Teewinot Life Sciences, in Florida, is working on the biosynthetic production of pharmaceutical-grade cannabinoids (the active chemical compounds in the cannabis plant), according to the company’s website. Tuatara Capital, a fund focused on the biotech side of the cannabis industry, led a Series B round for Teewinot last year, valuing the company at $138 million. 

And Anandia Labs, a Vancouver-based marijuana testing company, closed $13.4 million in funding in January, pushing the company’s valuation over $50 million.

At the same time, ancillary services companies— like Baker and Leaflink — have high valuations driven up by enthusiasm around the industry. They also allow more mainstream investors to get a foothold since they aren’t flouting any federal regulations by getting involved.

Some of the companies that got in at the right time may be overvalued, according to Tapman.

Eaze, a cannabis-delivery service, “raised money at the perfect time,” Tapman said. “They had great connections and a good story,” Tapman said. “But it’s yet another delivery service of which there are a thousand.”

Companies like Leaflink — a New York-based online marijuana marketplace valued at $50 million after a round of investment in November — that have strong brands and competent management teams could be “huge,” according to Tapman and Bingham, but the risk of overvaluation is still present.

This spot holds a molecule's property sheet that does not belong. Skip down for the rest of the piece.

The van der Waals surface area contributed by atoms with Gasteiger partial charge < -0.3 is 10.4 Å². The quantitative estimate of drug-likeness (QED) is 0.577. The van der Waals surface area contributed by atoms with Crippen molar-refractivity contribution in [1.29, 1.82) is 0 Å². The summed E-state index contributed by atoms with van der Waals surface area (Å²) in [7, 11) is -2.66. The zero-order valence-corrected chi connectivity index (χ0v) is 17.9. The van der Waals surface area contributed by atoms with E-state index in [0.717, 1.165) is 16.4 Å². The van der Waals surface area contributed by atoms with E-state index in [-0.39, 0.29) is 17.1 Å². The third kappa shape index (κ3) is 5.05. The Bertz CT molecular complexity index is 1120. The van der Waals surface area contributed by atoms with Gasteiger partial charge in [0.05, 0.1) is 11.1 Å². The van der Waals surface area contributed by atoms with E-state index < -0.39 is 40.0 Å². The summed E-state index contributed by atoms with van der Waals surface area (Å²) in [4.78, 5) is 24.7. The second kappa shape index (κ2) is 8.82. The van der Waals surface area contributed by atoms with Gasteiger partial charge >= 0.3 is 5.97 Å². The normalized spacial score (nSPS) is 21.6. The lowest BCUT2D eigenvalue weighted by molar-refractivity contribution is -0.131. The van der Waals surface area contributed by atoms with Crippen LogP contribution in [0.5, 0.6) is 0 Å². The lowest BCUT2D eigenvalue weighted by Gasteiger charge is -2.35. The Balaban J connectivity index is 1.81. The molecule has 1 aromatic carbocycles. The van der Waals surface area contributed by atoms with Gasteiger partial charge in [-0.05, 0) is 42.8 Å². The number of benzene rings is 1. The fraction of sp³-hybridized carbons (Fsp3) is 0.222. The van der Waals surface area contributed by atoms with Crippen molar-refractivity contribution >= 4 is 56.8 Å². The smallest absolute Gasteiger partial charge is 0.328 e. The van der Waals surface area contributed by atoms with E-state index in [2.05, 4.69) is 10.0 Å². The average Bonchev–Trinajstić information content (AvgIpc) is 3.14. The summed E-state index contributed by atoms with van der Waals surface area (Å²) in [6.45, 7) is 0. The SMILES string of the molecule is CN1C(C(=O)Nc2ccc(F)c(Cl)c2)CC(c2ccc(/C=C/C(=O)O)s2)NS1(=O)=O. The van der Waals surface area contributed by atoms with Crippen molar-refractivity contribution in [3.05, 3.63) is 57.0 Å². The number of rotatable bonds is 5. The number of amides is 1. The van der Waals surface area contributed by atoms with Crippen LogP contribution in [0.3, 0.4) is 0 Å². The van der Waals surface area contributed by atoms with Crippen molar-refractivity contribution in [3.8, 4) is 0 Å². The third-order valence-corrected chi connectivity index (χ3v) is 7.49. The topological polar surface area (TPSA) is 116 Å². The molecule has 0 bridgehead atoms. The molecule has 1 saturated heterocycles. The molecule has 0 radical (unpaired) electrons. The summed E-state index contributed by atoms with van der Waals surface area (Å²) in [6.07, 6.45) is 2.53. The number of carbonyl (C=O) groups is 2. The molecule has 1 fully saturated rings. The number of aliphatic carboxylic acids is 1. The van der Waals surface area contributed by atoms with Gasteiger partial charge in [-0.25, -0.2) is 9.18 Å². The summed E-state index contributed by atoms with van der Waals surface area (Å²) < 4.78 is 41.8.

One of those brands, MedMen, operates 11 retail marijuana dispensaries in California, where marijuana is legal for adult consumption. It recently became one of the first American “unicorns” in the cannabis industry, valued at over $1 billion after closing a $41 million round of fundraising in February.

MedMen, the highest-valued venture-backed company, is a plant-touching company — creating an opportunity for Canadian investors, who don’t need to worry about the US federal government interfering in their business. MedMen’s last round was led by the Toronto-based Captor Capital.

“People are creating brands now that have great value,” Bingham said.

Editor’s note: We initially reported Teewinot’s Series B valued the company at $80 million. The correct number is $138 million. 

SEE ALSO: A hedge fund that focuses solely on marijuana is crushing it